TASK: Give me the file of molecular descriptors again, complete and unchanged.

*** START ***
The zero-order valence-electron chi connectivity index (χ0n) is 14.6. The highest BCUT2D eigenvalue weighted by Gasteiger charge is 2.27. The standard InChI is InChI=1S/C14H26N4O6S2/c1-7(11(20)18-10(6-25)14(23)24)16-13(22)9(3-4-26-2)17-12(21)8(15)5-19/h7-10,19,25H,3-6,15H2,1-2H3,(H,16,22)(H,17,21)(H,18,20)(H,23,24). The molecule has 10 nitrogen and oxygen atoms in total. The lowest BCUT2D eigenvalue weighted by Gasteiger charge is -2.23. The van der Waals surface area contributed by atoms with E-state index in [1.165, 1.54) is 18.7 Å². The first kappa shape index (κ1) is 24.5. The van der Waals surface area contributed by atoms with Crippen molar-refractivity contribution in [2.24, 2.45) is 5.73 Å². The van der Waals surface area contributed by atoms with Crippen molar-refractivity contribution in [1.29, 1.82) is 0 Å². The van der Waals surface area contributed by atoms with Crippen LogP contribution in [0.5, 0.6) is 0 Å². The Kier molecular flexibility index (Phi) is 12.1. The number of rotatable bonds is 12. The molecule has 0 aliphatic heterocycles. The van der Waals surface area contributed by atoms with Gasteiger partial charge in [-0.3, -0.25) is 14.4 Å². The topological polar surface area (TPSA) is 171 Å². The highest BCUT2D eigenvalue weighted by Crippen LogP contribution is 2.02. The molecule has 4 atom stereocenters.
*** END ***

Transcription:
The zero-order valence-electron chi connectivity index (χ0n) is 14.6. The highest BCUT2D eigenvalue weighted by Gasteiger charge is 2.27. The standard InChI is InChI=1S/C14H26N4O6S2/c1-7(11(20)18-10(6-25)14(23)24)16-13(22)9(3-4-26-2)17-12(21)8(15)5-19/h7-10,19,25H,3-6,15H2,1-2H3,(H,16,22)(H,17,21)(H,18,20)(H,23,24). The molecule has 10 nitrogen and oxygen atoms in total. The lowest BCUT2D eigenvalue weighted by Gasteiger charge is -2.23. The van der Waals surface area contributed by atoms with E-state index in [1.165, 1.54) is 18.7 Å². The first kappa shape index (κ1) is 24.5. The van der Waals surface area contributed by atoms with Crippen molar-refractivity contribution in [2.24, 2.45) is 5.73 Å². The van der Waals surface area contributed by atoms with Crippen molar-refractivity contribution in [1.29, 1.82) is 0 Å². The van der Waals surface area contributed by atoms with Crippen LogP contribution in [0.5, 0.6) is 0 Å². The Kier molecular flexibility index (Phi) is 12.1. The number of rotatable bonds is 12. The molecule has 0 aliphatic heterocycles. The van der Waals surface area contributed by atoms with Gasteiger partial charge in [-0.3, -0.25) is 14.4 Å². The topological polar surface area (TPSA) is 171 Å². The highest BCUT2D eigenvalue weighted by Crippen LogP contribution is 2.02. The molecule has 4 atom stereocenters.